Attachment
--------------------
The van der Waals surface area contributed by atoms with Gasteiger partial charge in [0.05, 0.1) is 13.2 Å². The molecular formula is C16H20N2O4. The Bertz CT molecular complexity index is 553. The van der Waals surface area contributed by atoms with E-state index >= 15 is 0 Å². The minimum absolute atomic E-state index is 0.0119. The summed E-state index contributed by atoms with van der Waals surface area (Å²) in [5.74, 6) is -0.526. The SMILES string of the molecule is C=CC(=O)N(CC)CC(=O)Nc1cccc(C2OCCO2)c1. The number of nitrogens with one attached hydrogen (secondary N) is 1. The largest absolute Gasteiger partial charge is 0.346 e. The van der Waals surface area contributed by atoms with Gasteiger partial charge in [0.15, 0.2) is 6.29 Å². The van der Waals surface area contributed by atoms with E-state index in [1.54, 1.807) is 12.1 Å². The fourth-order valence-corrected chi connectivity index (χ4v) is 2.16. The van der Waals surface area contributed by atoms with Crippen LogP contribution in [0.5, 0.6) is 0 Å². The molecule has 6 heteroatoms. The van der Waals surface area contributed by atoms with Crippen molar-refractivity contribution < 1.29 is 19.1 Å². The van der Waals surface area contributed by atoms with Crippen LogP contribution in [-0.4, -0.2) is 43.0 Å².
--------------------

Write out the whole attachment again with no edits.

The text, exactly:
The van der Waals surface area contributed by atoms with Gasteiger partial charge in [0.05, 0.1) is 13.2 Å². The molecular formula is C16H20N2O4. The Bertz CT molecular complexity index is 553. The van der Waals surface area contributed by atoms with E-state index >= 15 is 0 Å². The minimum absolute atomic E-state index is 0.0119. The summed E-state index contributed by atoms with van der Waals surface area (Å²) in [5.74, 6) is -0.526. The SMILES string of the molecule is C=CC(=O)N(CC)CC(=O)Nc1cccc(C2OCCO2)c1. The number of nitrogens with one attached hydrogen (secondary N) is 1. The largest absolute Gasteiger partial charge is 0.346 e. The van der Waals surface area contributed by atoms with Gasteiger partial charge in [0.15, 0.2) is 6.29 Å². The van der Waals surface area contributed by atoms with E-state index in [1.54, 1.807) is 12.1 Å². The fourth-order valence-corrected chi connectivity index (χ4v) is 2.16. The van der Waals surface area contributed by atoms with Crippen LogP contribution in [0.5, 0.6) is 0 Å². The molecule has 6 heteroatoms. The van der Waals surface area contributed by atoms with Crippen molar-refractivity contribution < 1.29 is 19.1 Å². The van der Waals surface area contributed by atoms with Crippen LogP contribution in [-0.4, -0.2) is 43.0 Å².